Every single year, forever, she bought each member of our family a book-token for £5. Since most paperback children’s novels cost 2/6, I got a huge pile. We used to go to the Sheffield bookseller Hartley Seed’s the first day after Christmas when the shop was open. We would go down and spend it. I used to love choosing the books. I used to buy the books my mum had read, like Angela Brazil, and then every one of the Enid Blyton series I liked, such Mr Galliano’s Circus and the Famous Five.
So the rest of the Christmas holiday was spent poring over this booty and the Beano annual always brought by Father Christmas.
As Ruth grew up she continued to share her reading tastes with her grandmother. She still has her grandmother’s copy of Brideshead Revisited. The only time their tastes seriously diverged was when Kitty Walsh found the 17 year old Ruth reading a copy of Virginia Andrew’s Flowers in the Attic.
My grandmother said, ‘I don’t know why you are reading this’; it was only later that I realized that she can’t have liked the story because it describes a grandmother trying to kill her grandchildren with poisoned doughnuts!
The fact that by the end of our conversation Ruth and I were surrounded by the original copies of books read by herself, her parents and her grandmother shows how important a part of her life these books have been. Not only does she reread but she is constantly exploring new fictional and non-fictional worlds.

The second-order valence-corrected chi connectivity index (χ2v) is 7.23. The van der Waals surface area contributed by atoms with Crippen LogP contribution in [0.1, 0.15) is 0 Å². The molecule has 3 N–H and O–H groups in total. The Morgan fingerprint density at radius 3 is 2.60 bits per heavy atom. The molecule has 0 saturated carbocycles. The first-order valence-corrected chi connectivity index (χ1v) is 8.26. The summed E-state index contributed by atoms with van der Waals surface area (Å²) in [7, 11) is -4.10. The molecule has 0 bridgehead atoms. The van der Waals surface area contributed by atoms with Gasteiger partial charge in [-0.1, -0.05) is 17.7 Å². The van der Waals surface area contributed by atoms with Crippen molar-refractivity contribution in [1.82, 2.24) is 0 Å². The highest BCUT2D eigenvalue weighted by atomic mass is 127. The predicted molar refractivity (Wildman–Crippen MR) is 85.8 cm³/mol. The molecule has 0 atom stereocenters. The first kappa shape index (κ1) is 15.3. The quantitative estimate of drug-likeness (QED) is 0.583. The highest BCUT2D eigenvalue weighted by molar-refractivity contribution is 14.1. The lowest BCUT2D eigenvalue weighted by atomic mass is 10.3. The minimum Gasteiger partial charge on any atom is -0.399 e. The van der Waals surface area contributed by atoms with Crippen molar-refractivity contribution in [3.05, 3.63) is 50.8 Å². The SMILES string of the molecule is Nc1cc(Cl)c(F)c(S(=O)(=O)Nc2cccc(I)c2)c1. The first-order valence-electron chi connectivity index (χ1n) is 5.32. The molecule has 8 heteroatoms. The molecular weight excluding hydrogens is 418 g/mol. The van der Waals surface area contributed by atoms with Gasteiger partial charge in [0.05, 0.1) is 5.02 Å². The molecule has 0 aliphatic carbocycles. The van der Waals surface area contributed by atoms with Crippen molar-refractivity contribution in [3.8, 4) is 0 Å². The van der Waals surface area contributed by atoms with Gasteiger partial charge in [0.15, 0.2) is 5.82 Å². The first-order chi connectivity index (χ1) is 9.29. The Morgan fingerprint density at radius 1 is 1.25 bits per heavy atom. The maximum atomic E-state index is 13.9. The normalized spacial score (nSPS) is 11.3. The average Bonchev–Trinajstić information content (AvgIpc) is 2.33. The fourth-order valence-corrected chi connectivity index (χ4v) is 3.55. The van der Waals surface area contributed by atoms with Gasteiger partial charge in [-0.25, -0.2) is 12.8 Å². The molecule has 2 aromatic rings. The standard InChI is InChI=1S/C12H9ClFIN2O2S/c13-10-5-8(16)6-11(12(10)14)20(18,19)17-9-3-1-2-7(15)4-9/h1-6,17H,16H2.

One that hit a chord is Pigeon English. It is about a Ghanaian boy who was killed in London. You only realise it is a true story at the end of the book.
Rebecca is my favourite book of all time. My father also loved du Maurier. Rebecca and Jane Eyre are my favourite books, both with strong female lead characters who get what they want in the end.
Much of Ruth’s life has been spent sharing her love of books. As a teenager she worked in a bookshop in Sheffield and volunteered in Sheffield Central Children’s Library: ‘I loved it, especially flicking through all the tickets’. Ruth now takes her grandchildren to the library and reads to them: a sixth generation with whom she is sharing her love of books.